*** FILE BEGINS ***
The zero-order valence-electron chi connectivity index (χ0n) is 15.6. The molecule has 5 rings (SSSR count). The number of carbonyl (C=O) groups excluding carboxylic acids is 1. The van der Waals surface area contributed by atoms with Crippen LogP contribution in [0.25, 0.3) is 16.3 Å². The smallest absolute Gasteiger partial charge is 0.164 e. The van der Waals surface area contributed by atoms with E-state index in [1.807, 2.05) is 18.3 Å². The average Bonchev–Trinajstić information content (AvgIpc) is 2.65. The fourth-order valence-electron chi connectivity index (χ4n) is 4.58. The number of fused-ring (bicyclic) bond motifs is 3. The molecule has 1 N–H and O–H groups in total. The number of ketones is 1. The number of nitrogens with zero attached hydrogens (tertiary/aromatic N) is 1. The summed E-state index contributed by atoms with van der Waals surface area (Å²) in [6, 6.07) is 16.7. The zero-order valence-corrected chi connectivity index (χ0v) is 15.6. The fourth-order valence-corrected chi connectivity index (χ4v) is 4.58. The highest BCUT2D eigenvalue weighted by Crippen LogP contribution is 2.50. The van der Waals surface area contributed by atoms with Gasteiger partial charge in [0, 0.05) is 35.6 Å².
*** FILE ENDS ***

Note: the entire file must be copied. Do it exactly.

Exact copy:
The zero-order valence-electron chi connectivity index (χ0n) is 15.6. The molecule has 5 rings (SSSR count). The number of carbonyl (C=O) groups excluding carboxylic acids is 1. The van der Waals surface area contributed by atoms with Crippen LogP contribution in [0.25, 0.3) is 16.3 Å². The smallest absolute Gasteiger partial charge is 0.164 e. The van der Waals surface area contributed by atoms with E-state index in [1.807, 2.05) is 18.3 Å². The average Bonchev–Trinajstić information content (AvgIpc) is 2.65. The fourth-order valence-electron chi connectivity index (χ4n) is 4.58. The number of fused-ring (bicyclic) bond motifs is 3. The molecule has 1 N–H and O–H groups in total. The number of ketones is 1. The number of nitrogens with zero attached hydrogens (tertiary/aromatic N) is 1. The summed E-state index contributed by atoms with van der Waals surface area (Å²) in [6, 6.07) is 16.7. The zero-order valence-corrected chi connectivity index (χ0v) is 15.6. The fourth-order valence-corrected chi connectivity index (χ4v) is 4.58. The highest BCUT2D eigenvalue weighted by Crippen LogP contribution is 2.50. The van der Waals surface area contributed by atoms with Gasteiger partial charge in [0, 0.05) is 35.6 Å².